The forecast was for easterly winds of 15-20 knots with a 5-7 ft. swell to motor into, what looked to be our best chance for a while. At 1:00 AM, after a brief radio contact, we started the diesels and began to exit Biscayne Channel in single file along with the other boats. It was all very exciting! Most of the evening was spent in conversations with others in our flotilla on the VHF radio, which helped to make the journey an entertaining one. We encountered a large freighter miles out, and found it hard to determine the size, course, and speed of the ship, ourselves being without radar. It was not a problem at any time, but made us realize just what a little fish in this big sea we actually were!

We motored the 10-11 hours to cross the Gulf Stream, arriving at the Gun Cay light at approximately 11:30 A.M.. All had gone well. We hoisted our yellow Q flag, entered the cut, and proceeded to clear customs.

After clearing customs, we anchored off the eastern side of Gun Cay, and prepared to cross The Great Bahama Bank early the next morning. We woke up to a beautiful clear day, with south winds of about 10-15 knots, perfect!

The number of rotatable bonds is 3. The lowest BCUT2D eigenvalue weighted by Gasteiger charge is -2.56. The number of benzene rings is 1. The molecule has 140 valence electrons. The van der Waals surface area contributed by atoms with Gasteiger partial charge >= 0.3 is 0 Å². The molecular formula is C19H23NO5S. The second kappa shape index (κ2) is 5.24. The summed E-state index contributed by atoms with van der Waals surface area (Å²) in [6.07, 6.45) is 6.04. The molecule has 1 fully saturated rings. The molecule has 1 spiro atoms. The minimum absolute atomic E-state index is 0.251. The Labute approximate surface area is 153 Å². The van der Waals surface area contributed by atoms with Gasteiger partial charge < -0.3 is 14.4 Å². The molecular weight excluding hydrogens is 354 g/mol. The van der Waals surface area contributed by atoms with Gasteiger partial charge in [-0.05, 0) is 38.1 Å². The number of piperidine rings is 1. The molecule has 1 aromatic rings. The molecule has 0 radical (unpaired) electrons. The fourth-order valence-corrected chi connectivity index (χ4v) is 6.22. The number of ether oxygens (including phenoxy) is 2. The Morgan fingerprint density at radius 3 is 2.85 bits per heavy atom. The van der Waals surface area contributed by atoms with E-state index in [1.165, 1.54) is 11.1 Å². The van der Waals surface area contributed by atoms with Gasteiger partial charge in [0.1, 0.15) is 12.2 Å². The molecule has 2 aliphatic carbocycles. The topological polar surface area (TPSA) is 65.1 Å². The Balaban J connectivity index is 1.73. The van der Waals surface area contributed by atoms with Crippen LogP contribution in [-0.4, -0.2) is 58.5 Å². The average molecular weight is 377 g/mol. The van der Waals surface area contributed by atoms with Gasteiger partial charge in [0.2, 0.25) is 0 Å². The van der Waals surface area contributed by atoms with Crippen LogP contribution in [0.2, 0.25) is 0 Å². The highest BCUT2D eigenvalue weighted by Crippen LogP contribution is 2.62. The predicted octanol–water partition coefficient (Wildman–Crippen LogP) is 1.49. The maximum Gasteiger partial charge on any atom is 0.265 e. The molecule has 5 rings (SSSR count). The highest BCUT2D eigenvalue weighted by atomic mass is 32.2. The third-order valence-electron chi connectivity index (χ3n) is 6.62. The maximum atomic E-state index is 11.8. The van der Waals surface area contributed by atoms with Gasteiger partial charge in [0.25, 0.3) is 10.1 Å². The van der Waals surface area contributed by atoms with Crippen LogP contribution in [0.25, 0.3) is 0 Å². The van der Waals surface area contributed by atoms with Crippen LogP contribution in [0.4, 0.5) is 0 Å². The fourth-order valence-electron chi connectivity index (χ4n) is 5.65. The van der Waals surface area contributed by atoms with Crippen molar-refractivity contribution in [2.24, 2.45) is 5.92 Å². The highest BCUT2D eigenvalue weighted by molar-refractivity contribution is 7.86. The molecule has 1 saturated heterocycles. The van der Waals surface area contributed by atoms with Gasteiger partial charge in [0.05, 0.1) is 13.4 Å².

"Wawaron and "Sunsgine Reggae" prepare to cross
the Great Bahama Bank

We had the most outrageous sail that day, sunny, favorable winds, making better than 5 knots over crystal clear water. The color of the turquoise water was like something I had never seen, with depths of about 11 ft over a white sandy bottom. After sailing for the day with our flotilla of boats, it came time to anchor for the evening. This was very intimidating as the closest point of land being about 40 miles, but traveling at night across the banks, or trying to attempt to find the cut through the reef at Russel Beacon, is not an alternative. We anchored amongst our flotilla, and bed down for the night.